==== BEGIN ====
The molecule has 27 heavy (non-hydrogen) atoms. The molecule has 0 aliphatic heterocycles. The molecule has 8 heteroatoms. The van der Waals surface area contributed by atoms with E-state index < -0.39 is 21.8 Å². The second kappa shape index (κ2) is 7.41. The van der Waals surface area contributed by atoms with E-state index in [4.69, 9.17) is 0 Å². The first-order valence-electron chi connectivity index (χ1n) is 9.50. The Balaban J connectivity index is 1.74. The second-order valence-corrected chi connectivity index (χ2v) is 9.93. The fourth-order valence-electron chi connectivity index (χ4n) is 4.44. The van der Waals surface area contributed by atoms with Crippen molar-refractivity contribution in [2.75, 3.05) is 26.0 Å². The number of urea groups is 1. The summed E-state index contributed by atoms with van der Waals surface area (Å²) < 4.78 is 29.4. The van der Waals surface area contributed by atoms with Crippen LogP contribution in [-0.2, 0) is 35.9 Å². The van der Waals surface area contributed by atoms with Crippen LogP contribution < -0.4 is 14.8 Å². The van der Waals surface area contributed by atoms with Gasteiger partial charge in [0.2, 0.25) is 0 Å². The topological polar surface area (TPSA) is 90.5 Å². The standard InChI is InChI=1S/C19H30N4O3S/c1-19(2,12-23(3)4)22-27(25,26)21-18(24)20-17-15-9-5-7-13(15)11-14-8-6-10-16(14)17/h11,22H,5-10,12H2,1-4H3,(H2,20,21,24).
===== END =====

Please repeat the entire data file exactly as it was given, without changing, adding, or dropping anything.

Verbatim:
The molecule has 27 heavy (non-hydrogen) atoms. The molecule has 0 aliphatic heterocycles. The molecule has 8 heteroatoms. The van der Waals surface area contributed by atoms with E-state index < -0.39 is 21.8 Å². The second kappa shape index (κ2) is 7.41. The van der Waals surface area contributed by atoms with E-state index in [4.69, 9.17) is 0 Å². The first-order valence-electron chi connectivity index (χ1n) is 9.50. The Balaban J connectivity index is 1.74. The second-order valence-corrected chi connectivity index (χ2v) is 9.93. The fourth-order valence-electron chi connectivity index (χ4n) is 4.44. The van der Waals surface area contributed by atoms with Crippen molar-refractivity contribution in [2.75, 3.05) is 26.0 Å². The number of urea groups is 1. The summed E-state index contributed by atoms with van der Waals surface area (Å²) < 4.78 is 29.4. The van der Waals surface area contributed by atoms with Crippen LogP contribution in [-0.2, 0) is 35.9 Å². The van der Waals surface area contributed by atoms with Crippen LogP contribution < -0.4 is 14.8 Å². The van der Waals surface area contributed by atoms with Gasteiger partial charge in [0.2, 0.25) is 0 Å². The topological polar surface area (TPSA) is 90.5 Å². The standard InChI is InChI=1S/C19H30N4O3S/c1-19(2,12-23(3)4)22-27(25,26)21-18(24)20-17-15-9-5-7-13(15)11-14-8-6-10-16(14)17/h11,22H,5-10,12H2,1-4H3,(H2,20,21,24).